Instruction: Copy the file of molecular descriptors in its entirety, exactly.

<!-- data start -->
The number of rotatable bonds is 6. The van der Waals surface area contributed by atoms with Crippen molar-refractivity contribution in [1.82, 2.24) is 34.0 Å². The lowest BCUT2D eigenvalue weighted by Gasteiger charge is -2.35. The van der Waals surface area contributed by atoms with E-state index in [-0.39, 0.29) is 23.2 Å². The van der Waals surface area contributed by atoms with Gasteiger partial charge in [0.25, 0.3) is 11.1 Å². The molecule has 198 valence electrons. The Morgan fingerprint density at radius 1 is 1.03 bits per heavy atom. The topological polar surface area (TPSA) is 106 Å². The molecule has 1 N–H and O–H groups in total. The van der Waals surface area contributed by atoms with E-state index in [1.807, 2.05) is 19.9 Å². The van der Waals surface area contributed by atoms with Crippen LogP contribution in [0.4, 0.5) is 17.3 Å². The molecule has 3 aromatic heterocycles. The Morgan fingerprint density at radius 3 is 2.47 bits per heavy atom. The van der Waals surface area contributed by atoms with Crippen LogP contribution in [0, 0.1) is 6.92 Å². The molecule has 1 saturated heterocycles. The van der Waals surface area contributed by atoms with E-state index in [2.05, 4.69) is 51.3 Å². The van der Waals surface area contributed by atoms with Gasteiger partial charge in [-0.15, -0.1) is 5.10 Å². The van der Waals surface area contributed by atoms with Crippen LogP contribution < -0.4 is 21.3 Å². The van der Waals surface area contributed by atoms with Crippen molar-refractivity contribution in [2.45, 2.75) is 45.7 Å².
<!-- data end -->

The number of rotatable bonds is 6. The van der Waals surface area contributed by atoms with Crippen molar-refractivity contribution in [1.82, 2.24) is 34.0 Å². The lowest BCUT2D eigenvalue weighted by Gasteiger charge is -2.35. The van der Waals surface area contributed by atoms with E-state index in [-0.39, 0.29) is 23.2 Å². The van der Waals surface area contributed by atoms with Gasteiger partial charge in [0.25, 0.3) is 11.1 Å². The molecule has 198 valence electrons. The Morgan fingerprint density at radius 1 is 1.03 bits per heavy atom. The topological polar surface area (TPSA) is 106 Å². The molecule has 1 N–H and O–H groups in total. The van der Waals surface area contributed by atoms with E-state index in [1.807, 2.05) is 19.9 Å². The van der Waals surface area contributed by atoms with Crippen LogP contribution in [0.4, 0.5) is 17.3 Å². The molecule has 3 aromatic heterocycles. The Morgan fingerprint density at radius 3 is 2.47 bits per heavy atom. The van der Waals surface area contributed by atoms with Crippen LogP contribution in [0, 0.1) is 6.92 Å². The molecule has 1 saturated heterocycles. The van der Waals surface area contributed by atoms with E-state index in [2.05, 4.69) is 51.3 Å². The van der Waals surface area contributed by atoms with Gasteiger partial charge in [-0.15, -0.1) is 5.10 Å². The van der Waals surface area contributed by atoms with Crippen LogP contribution < -0.4 is 21.3 Å². The van der Waals surface area contributed by atoms with Crippen molar-refractivity contribution in [2.45, 2.75) is 45.7 Å².